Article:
Department for Health

Volunteers needed for research to control blood sugar levels

Wed Jul 16 13:57:00 BST 2014

Apple and orange with tape measure

Participants will look in detail at their own diet and fitness, and receive personalised advice on improving their health.


Our Department for Health is seeking local people who have problems controlling their blood sugar levels to take part in a research study to examine the benefits of making small lifestyle changes.

Volunteers will be asked to swap certain foods in their diet and incorporate two-minute sessions of activity for just 10 days. The aim is to see if small lifestyle changes can help with blood sugar control in the longer term.

Recent reports suggest that as many as 1 in 3 adults in England have ‘pre-diabetes’ where their blood sugar level is higher than normal, but not high enough to be classified as type 2 diabetes. Without intervention pre-diabetes can damage the heart and circulatory system and is likely to develop into type 2 diabetes in 10 years or less.

The research team is looking for women between the ages of 45 and 65 who are currently overweight and do not smoke. They are particularly keen to hear from women who have been told by their GP that they may have trouble controlling their blood sugars but are not yet receiving medication to treat it.

The study will look at the properties of certain immune cells located specifically in fat tissue as the researchers believe these cells may be sensitive to small changes in diet and activity, even for short periods of time, and may influence our overall health. They aim to investigate changes in these cells before and after the short period of diet and activity modification and compare them to changes in other health markers in the blood.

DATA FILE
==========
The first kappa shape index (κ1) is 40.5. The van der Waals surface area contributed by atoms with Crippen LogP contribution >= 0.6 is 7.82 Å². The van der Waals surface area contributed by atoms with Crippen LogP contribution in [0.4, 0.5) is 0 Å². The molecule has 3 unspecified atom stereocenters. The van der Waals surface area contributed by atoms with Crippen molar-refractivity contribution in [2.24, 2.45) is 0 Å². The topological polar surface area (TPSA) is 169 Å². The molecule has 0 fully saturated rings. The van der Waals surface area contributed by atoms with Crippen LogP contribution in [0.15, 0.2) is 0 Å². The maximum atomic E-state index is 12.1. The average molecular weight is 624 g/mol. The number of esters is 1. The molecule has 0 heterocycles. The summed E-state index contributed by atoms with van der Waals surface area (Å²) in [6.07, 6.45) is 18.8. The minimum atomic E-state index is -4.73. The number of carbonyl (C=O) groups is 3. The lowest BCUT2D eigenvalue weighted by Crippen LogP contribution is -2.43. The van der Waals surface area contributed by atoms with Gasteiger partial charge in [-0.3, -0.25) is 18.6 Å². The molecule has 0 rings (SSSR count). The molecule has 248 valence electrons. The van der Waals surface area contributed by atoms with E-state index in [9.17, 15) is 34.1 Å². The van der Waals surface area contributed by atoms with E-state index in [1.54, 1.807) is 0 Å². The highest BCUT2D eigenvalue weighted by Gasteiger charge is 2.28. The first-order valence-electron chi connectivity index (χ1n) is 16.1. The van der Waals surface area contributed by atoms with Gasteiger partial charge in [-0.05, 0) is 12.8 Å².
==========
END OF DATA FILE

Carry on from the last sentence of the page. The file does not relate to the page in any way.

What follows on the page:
Dr Dylan Thompson, who will lead the research, said: "If this research can show that minor modifications to diet and exercise can have a long term impact on blood sugar levels, it stands to have great benefits for the thousands of people who are currently at risk of type 2 diabetes.

"There are great personal benefits for women who take part in the research, as participants will have an opportunity to look in detail at their own diet and fitness, and receive personalised advice on improving their health."

The volunteers will be given a full health MOT, including blood measurements for cholesterol, glucose and insulin, a DEXA scan to show percentage of body fat and muscle, an assessment of physical activity levels and a dietary assessment.

They will also receive a £50 gift voucher.

Research participants will be asked to attend one short visit to the University for some preliminary testing to assess eligibility, followed by two additional mornings spent in the laboratory, during which they will be able to read, work, watch television or a DVD.

For more information about the project, please contact: